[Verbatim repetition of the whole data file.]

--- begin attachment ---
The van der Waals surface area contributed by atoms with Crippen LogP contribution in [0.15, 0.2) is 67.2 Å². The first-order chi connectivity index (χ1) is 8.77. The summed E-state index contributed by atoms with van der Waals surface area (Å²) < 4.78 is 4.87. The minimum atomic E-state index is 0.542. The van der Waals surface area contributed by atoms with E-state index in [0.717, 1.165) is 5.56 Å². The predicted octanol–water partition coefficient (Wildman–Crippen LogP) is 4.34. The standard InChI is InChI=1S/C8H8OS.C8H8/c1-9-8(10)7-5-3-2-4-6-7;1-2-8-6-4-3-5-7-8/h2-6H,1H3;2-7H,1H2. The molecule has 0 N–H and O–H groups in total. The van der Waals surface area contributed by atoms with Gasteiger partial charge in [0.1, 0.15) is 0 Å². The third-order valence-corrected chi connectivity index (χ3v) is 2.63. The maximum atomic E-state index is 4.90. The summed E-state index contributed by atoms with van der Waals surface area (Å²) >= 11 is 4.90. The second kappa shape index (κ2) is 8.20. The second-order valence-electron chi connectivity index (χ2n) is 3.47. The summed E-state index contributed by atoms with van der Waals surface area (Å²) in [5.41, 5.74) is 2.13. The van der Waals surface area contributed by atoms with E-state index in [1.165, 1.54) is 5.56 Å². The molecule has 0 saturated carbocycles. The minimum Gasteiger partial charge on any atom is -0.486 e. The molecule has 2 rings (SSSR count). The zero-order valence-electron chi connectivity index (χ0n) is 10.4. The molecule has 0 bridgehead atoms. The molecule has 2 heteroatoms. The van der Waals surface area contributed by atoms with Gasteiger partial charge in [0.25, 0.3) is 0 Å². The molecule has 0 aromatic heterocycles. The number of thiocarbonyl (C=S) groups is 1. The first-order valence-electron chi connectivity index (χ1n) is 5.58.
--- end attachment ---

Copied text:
The van der Waals surface area contributed by atoms with Crippen LogP contribution in [0.15, 0.2) is 67.2 Å². The first-order chi connectivity index (χ1) is 8.77. The summed E-state index contributed by atoms with van der Waals surface area (Å²) < 4.78 is 4.87. The minimum atomic E-state index is 0.542. The van der Waals surface area contributed by atoms with E-state index in [0.717, 1.165) is 5.56 Å². The predicted octanol–water partition coefficient (Wildman–Crippen LogP) is 4.34. The standard InChI is InChI=1S/C8H8OS.C8H8/c1-9-8(10)7-5-3-2-4-6-7;1-2-8-6-4-3-5-7-8/h2-6H,1H3;2-7H,1H2. The molecule has 0 N–H and O–H groups in total. The van der Waals surface area contributed by atoms with Gasteiger partial charge in [0.1, 0.15) is 0 Å². The third-order valence-corrected chi connectivity index (χ3v) is 2.63. The maximum atomic E-state index is 4.90. The summed E-state index contributed by atoms with van der Waals surface area (Å²) >= 11 is 4.90. The second kappa shape index (κ2) is 8.20. The second-order valence-electron chi connectivity index (χ2n) is 3.47. The summed E-state index contributed by atoms with van der Waals surface area (Å²) in [5.41, 5.74) is 2.13. The van der Waals surface area contributed by atoms with E-state index in [1.165, 1.54) is 5.56 Å². The molecule has 0 saturated carbocycles. The minimum Gasteiger partial charge on any atom is -0.486 e. The molecule has 2 rings (SSSR count). The zero-order valence-electron chi connectivity index (χ0n) is 10.4. The molecule has 0 bridgehead atoms. The molecule has 2 heteroatoms. The van der Waals surface area contributed by atoms with Gasteiger partial charge in [0.25, 0.3) is 0 Å². The molecule has 0 aromatic heterocycles. The number of thiocarbonyl (C=S) groups is 1. The first-order valence-electron chi connectivity index (χ1n) is 5.58.